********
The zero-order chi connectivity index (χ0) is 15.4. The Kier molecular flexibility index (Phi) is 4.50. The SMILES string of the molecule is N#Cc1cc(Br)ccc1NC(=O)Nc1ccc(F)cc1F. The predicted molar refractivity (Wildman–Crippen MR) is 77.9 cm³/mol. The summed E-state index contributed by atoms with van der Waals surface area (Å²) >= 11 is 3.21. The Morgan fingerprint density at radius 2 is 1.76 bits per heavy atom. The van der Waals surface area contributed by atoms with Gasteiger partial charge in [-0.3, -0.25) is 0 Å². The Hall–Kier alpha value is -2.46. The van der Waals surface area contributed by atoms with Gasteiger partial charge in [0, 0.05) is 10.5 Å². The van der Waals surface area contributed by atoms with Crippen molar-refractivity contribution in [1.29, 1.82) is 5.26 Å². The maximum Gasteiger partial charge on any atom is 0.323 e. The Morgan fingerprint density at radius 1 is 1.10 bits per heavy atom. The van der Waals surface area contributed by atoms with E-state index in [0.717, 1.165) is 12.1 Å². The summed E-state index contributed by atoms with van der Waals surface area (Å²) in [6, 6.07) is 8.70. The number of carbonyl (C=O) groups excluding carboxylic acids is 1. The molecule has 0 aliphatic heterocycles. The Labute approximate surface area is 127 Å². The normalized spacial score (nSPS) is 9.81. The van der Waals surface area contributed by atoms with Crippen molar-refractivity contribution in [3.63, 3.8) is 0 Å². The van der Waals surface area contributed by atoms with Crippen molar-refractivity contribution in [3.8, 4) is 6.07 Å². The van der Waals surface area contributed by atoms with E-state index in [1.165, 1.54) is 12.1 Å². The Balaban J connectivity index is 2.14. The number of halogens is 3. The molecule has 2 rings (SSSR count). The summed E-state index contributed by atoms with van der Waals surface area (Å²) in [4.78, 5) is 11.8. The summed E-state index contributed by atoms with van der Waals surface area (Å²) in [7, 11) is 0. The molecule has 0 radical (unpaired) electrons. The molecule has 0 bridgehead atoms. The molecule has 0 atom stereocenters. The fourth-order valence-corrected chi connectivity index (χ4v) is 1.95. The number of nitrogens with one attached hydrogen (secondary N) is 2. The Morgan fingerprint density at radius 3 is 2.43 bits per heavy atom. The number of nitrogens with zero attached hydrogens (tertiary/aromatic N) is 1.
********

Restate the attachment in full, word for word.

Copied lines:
The zero-order chi connectivity index (χ0) is 15.4. The Kier molecular flexibility index (Phi) is 4.50. The SMILES string of the molecule is N#Cc1cc(Br)ccc1NC(=O)Nc1ccc(F)cc1F. The predicted molar refractivity (Wildman–Crippen MR) is 77.9 cm³/mol. The summed E-state index contributed by atoms with van der Waals surface area (Å²) >= 11 is 3.21. The Morgan fingerprint density at radius 2 is 1.76 bits per heavy atom. The van der Waals surface area contributed by atoms with Gasteiger partial charge in [-0.3, -0.25) is 0 Å². The Hall–Kier alpha value is -2.46. The van der Waals surface area contributed by atoms with Gasteiger partial charge in [0, 0.05) is 10.5 Å². The van der Waals surface area contributed by atoms with Crippen molar-refractivity contribution in [1.29, 1.82) is 5.26 Å². The maximum Gasteiger partial charge on any atom is 0.323 e. The Morgan fingerprint density at radius 1 is 1.10 bits per heavy atom. The van der Waals surface area contributed by atoms with E-state index in [0.717, 1.165) is 12.1 Å². The summed E-state index contributed by atoms with van der Waals surface area (Å²) in [6, 6.07) is 8.70. The number of carbonyl (C=O) groups excluding carboxylic acids is 1. The molecule has 0 aliphatic heterocycles. The Labute approximate surface area is 127 Å². The normalized spacial score (nSPS) is 9.81. The van der Waals surface area contributed by atoms with Crippen molar-refractivity contribution in [3.63, 3.8) is 0 Å². The van der Waals surface area contributed by atoms with Crippen molar-refractivity contribution in [3.8, 4) is 6.07 Å². The van der Waals surface area contributed by atoms with E-state index in [1.165, 1.54) is 12.1 Å². The Balaban J connectivity index is 2.14. The number of halogens is 3. The molecule has 2 rings (SSSR count). The summed E-state index contributed by atoms with van der Waals surface area (Å²) in [4.78, 5) is 11.8. The summed E-state index contributed by atoms with van der Waals surface area (Å²) in [7, 11) is 0. The molecule has 0 radical (unpaired) electrons. The molecule has 0 bridgehead atoms. The molecule has 0 atom stereocenters. The fourth-order valence-corrected chi connectivity index (χ4v) is 1.95. The number of nitrogens with one attached hydrogen (secondary N) is 2. The Morgan fingerprint density at radius 3 is 2.43 bits per heavy atom. The number of nitrogens with zero attached hydrogens (tertiary/aromatic N) is 1.